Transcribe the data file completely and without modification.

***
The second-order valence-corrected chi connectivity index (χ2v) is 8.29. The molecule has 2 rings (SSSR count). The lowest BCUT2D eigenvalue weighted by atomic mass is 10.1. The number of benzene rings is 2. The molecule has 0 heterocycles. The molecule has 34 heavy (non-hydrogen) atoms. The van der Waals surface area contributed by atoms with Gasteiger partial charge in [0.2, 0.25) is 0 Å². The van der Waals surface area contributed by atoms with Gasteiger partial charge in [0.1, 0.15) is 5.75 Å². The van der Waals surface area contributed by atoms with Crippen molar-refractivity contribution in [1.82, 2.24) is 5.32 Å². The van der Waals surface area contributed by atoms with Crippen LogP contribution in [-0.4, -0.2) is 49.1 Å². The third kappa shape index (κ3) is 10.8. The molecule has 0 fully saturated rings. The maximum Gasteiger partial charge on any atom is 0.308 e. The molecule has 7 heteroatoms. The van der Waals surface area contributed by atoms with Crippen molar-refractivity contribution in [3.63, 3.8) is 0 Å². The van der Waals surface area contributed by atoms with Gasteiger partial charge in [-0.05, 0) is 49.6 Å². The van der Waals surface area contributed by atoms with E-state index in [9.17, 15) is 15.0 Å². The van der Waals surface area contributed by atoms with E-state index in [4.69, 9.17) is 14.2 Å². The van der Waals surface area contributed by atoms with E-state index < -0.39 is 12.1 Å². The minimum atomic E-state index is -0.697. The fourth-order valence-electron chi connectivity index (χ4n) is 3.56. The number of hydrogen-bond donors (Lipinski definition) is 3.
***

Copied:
The second-order valence-corrected chi connectivity index (χ2v) is 8.29. The molecule has 2 rings (SSSR count). The lowest BCUT2D eigenvalue weighted by atomic mass is 10.1. The number of benzene rings is 2. The molecule has 0 heterocycles. The molecule has 34 heavy (non-hydrogen) atoms. The van der Waals surface area contributed by atoms with Gasteiger partial charge in [0.2, 0.25) is 0 Å². The van der Waals surface area contributed by atoms with Gasteiger partial charge in [0.1, 0.15) is 5.75 Å². The van der Waals surface area contributed by atoms with Crippen molar-refractivity contribution in [1.82, 2.24) is 5.32 Å². The van der Waals surface area contributed by atoms with Crippen LogP contribution in [-0.4, -0.2) is 49.1 Å². The third kappa shape index (κ3) is 10.8. The molecule has 0 fully saturated rings. The maximum Gasteiger partial charge on any atom is 0.308 e. The molecule has 7 heteroatoms. The van der Waals surface area contributed by atoms with Crippen molar-refractivity contribution in [3.63, 3.8) is 0 Å². The van der Waals surface area contributed by atoms with Gasteiger partial charge in [-0.05, 0) is 49.6 Å². The van der Waals surface area contributed by atoms with E-state index in [9.17, 15) is 15.0 Å². The van der Waals surface area contributed by atoms with E-state index in [4.69, 9.17) is 14.2 Å². The van der Waals surface area contributed by atoms with E-state index < -0.39 is 12.1 Å². The minimum atomic E-state index is -0.697. The fourth-order valence-electron chi connectivity index (χ4n) is 3.56. The number of hydrogen-bond donors (Lipinski definition) is 3.